A civil trial jury in Hillsboro County, Florida (FL) has ordered the owner of a convenience store that sold alcohol to a teen who later in the day caused a drunk driving accident that killed a 32-year-old man to pay the deceased victim's family $716.5 million. The wrongful death award is believed to be a record for Florida.
Whether the judgment sets a new standard for civil litigation, holding a negligent corporation accountable for providing hundreds of millions of dollars in compensation to a mother and father who lost their son sends a strong and unmistakable message. In this instance, jurors obviously wanted to make it clear that no store or restaurant should be allowed to sell alcohol to underage drinkers. Testimony during the early May 2012 trial made it apparent that the defendant company and its owners were well known among area teenagers for not enforcing laws requiring people purchasing beer, wine and liquor to be 21.
The wrongful death award was made possible by Florida's so-called "dram shop law," which allows people harmed by the actions of intoxicated individuals to hold suppliers of alcohol liable. With some variations and restrictions, dram shop laws make party hosts, home owners, bars and stores responsible for refusing service to people they know, or should know, are already drunk or not old enough to buy and consume alcohol.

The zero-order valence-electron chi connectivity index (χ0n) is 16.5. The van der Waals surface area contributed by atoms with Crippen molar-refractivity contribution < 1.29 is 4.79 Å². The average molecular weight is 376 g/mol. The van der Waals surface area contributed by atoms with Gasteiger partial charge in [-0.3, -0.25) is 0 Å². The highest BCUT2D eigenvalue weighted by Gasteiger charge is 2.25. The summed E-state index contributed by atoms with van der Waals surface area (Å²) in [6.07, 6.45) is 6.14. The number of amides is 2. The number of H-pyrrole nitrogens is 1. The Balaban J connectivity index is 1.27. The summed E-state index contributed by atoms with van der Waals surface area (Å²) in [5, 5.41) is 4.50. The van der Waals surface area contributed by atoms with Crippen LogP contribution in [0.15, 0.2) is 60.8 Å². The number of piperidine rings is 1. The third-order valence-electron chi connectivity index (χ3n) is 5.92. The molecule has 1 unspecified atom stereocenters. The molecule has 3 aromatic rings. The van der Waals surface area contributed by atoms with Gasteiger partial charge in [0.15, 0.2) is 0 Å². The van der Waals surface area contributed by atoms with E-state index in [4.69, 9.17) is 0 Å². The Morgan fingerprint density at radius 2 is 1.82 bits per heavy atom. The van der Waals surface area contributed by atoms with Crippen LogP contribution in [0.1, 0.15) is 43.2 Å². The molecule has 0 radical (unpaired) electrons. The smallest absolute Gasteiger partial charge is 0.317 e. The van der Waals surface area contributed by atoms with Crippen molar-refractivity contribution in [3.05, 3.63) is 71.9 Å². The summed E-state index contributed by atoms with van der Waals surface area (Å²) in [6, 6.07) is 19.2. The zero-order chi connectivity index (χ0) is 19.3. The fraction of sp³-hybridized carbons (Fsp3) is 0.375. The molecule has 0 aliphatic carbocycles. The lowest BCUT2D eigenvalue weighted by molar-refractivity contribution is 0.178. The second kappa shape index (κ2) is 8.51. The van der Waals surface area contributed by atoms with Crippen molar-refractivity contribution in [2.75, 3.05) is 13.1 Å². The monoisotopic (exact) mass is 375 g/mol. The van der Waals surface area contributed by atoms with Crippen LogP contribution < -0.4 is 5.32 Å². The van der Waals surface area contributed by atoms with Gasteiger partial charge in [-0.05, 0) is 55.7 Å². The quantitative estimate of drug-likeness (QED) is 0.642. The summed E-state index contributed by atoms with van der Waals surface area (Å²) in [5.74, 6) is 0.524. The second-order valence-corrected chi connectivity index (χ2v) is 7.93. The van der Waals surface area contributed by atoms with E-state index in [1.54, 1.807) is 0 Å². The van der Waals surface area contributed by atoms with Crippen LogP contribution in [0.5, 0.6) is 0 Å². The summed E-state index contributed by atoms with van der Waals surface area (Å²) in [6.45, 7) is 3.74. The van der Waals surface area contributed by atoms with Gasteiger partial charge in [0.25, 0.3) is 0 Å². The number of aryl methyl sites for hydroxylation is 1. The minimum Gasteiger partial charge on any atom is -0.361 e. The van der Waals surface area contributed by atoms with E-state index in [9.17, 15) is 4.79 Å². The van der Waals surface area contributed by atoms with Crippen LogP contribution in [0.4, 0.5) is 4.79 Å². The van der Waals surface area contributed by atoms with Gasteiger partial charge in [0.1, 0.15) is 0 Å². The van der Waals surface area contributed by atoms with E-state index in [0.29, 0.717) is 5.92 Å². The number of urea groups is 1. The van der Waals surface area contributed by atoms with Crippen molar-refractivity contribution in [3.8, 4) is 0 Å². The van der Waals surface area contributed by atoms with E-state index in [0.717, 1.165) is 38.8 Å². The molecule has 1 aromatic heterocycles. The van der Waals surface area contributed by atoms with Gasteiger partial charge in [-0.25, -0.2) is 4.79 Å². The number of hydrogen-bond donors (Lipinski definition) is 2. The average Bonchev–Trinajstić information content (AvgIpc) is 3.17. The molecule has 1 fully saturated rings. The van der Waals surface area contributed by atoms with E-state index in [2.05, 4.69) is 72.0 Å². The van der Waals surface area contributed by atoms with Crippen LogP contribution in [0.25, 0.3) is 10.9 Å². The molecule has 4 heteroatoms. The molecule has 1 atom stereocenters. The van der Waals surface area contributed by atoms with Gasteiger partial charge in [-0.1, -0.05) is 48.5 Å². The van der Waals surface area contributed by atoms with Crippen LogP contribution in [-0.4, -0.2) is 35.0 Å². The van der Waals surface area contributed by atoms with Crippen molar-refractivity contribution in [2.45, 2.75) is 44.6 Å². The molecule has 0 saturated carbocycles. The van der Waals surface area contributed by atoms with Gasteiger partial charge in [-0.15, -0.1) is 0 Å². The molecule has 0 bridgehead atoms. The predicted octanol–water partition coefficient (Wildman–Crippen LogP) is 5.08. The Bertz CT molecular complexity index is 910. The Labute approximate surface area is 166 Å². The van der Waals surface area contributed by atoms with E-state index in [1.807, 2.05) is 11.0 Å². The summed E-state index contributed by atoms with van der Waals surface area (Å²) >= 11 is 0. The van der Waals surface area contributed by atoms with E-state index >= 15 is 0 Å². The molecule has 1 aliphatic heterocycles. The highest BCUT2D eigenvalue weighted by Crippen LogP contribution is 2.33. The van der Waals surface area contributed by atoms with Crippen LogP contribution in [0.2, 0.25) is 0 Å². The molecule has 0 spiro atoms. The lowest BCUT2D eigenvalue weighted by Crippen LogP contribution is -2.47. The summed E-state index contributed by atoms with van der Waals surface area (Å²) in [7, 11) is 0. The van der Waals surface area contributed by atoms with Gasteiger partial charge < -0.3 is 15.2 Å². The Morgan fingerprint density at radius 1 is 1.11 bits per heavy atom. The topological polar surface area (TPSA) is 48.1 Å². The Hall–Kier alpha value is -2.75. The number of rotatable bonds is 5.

North Carolina (NC) is among 38 states that allow personal injury and wrongful death plaintiffs to hold vendors (i.e., stores, bars, restaurants) strictly liable for making potentially dangerous drunk drivers more dangerous. Proving that a clerk, bartender or waitperson recognized signs of inebriation can be difficult, however. Much simpler, and what happened in the Florida case, is showing that someone failed to check ID or sold alcohol even while knowing the purchaser was underage.
People who cause accidents while driving under the influence of alcohol inflict untold pain and suffering on the people they hit. Recognizing this, a majority of states attempt to keep drunks off the road by making suppliers of alcohol responsible for curbing intoxication. The outcome of the Florida wrongful death lawsuit that invoked the dram shop law indicates what can happen when a convenience store fails to live up to that responsibility.
About the Editors: The Shapiro, Lewis & Appleton personal injury law firm, which has offices in Virginia (VA) and North Carolina (NC), edits the injury law blogs Virginia Beach Injuryboard, Norfolk Injuryboard and Northeast North Carolina Injuryboard as pro bono services.